Would it be worth it if we could pay the salaries (at @ $90,000 salary and benefits) of more than 2,000 Reading Recovery teachers for the next 10 years with the money we spent on the cannon that was never used? My guess is that the city of Flint, Michigan might need some extra help for the next few years.
Instead we’re spending billions of dollars on standardized tests, vouchers, and charters…as well as cannons, tax write offs, and exorbitant salaries.
Priorities, America. Priorities.
“…in schools throughout the United States and in other countries, there is a well-defined group of struggling readers that can readily be taught to read. The evidence establishes, beyond any doubt, that nothing about these children means they are doomed to fail in reading.”
…“In a country as wealthy as the United States,” he says, “why should every struggling reader not have access to Reading Recovery or a tutoring program with equal evidence of effectiveness? The reading success of first graders is far too important to leave to chance, yet in this as in many other areas of education reform, vulnerable children are left to chance every day. Why can’t educators use what they know to solve the problems they can solve, while working at the same time to expand their knowledge?”
Here’s a second shout-out to Russ Walsh. Along with his Bill of Rights for School Children, this list of non-negotiables for a good reading program ought to be required reading for parents, teachers, and school administrators.
Here he lists components of a true reading program instead of the prepackaged test prep and constant assessment that is strangling the joy of reading in our schools. His list includes things like shared reading, self-selected reading, rereading, and word work, complete with research to back everything up.
Here’s what he says about my favorite part of the teaching day, Reading Aloud…
One of the more disturbing aspects of current trends in literacy education is the reports I keep getting from classroom teachers who tell me that reading aloud is being discouraged because it is not “rigorous” enough or because more time needs to be devoted to test prep. So, let me state this as clearly as I possibly can, read aloud is a central part of effective literacy instruction and should be happening daily in every classroom. This is not open for debate. Don’t take my word for it, here is a list of 13 scientifically based reasons for reading aloud to children. Among these well researched benefits are exposing students to a greater variety of literature, encouraging students to view reading as a part of their daily life, building background knowledge, providing a model of fluent reading, encouraging student talk about text, increasing vocabulary and helping students view reading as a pleasurable activity. Here is another resource on the importance of reading aloud.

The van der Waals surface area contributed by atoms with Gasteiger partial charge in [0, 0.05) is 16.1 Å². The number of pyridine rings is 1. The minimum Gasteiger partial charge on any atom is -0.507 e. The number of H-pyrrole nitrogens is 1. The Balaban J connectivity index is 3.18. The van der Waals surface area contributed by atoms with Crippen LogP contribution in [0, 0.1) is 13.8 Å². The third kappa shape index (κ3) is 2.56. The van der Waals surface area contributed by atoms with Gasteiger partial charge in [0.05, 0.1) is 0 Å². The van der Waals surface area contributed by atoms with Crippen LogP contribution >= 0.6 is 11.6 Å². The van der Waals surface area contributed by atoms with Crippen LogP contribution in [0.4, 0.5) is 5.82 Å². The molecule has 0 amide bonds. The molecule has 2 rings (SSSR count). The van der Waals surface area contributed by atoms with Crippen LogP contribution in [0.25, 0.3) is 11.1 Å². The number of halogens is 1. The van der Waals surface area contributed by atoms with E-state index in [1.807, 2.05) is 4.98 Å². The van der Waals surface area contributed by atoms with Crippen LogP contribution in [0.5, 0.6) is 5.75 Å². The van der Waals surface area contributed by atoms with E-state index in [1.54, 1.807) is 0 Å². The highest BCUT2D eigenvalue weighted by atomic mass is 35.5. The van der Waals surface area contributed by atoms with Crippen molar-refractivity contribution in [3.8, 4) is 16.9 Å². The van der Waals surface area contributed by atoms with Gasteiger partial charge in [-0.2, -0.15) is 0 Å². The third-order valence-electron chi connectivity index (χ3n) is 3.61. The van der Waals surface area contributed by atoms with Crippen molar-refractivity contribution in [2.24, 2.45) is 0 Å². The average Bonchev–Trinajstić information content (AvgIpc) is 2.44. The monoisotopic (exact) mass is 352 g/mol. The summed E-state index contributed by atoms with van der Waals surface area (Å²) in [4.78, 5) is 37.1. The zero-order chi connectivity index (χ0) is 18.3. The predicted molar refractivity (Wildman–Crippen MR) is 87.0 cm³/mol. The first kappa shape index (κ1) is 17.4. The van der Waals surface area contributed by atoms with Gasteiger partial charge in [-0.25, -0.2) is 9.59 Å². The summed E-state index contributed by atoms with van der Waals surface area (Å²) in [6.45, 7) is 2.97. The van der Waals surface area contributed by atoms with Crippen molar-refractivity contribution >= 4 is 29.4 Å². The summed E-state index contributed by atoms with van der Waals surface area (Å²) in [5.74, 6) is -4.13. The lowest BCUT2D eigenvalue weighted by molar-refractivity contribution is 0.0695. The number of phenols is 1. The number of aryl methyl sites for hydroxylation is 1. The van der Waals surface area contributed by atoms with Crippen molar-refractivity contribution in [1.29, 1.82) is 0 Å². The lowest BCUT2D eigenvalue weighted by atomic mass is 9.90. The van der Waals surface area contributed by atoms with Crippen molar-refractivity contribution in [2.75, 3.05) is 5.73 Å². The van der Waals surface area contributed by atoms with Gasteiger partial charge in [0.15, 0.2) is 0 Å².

When choosing a read aloud, I would encourage teachers to choose the very best that literature and informational text has to offer, whether that be picture books, novels, histories or scientific texts. When reading aloud, we can aim high because kids listening comprehension outpaces their reading comprehension by about two years and because we can easily scaffold their understanding by “thinking aloud” about the text as we read. Read aloud also provides a great opportunity for teachers to model important comprehension strategies. Just do it.
Need more resources for reading aloud?
BILLIONAIRES ARE NOT EDUCATION EXPERTS
When are we going to stop taking education advice from Bill Gates? When are we going to quit letting him experiment with America’s students?
Just because Bill Gates is rich doesn’t mean he knows anything about the education of children.
[Superintendent] Eakins said he envisions a new program featuring less judgmental “non-evaluative feedback” from colleagues and more “job-embedded professional development,” which is training undertaken in the classroom during the teacher work day rather than in special sessions requiring time away from school. He said in his letter that these elements were supported by “the latest research.”
Here’s an Australian radio interview with Fulbright Scholar William Doyle about Finnish education. He talks about the strong teaching profession, and the focus on how to help children learn, rather than how to be #1 in educational assessment.
A Finnish teacher quoted by William Doyle
Our job is to protect children from politicians.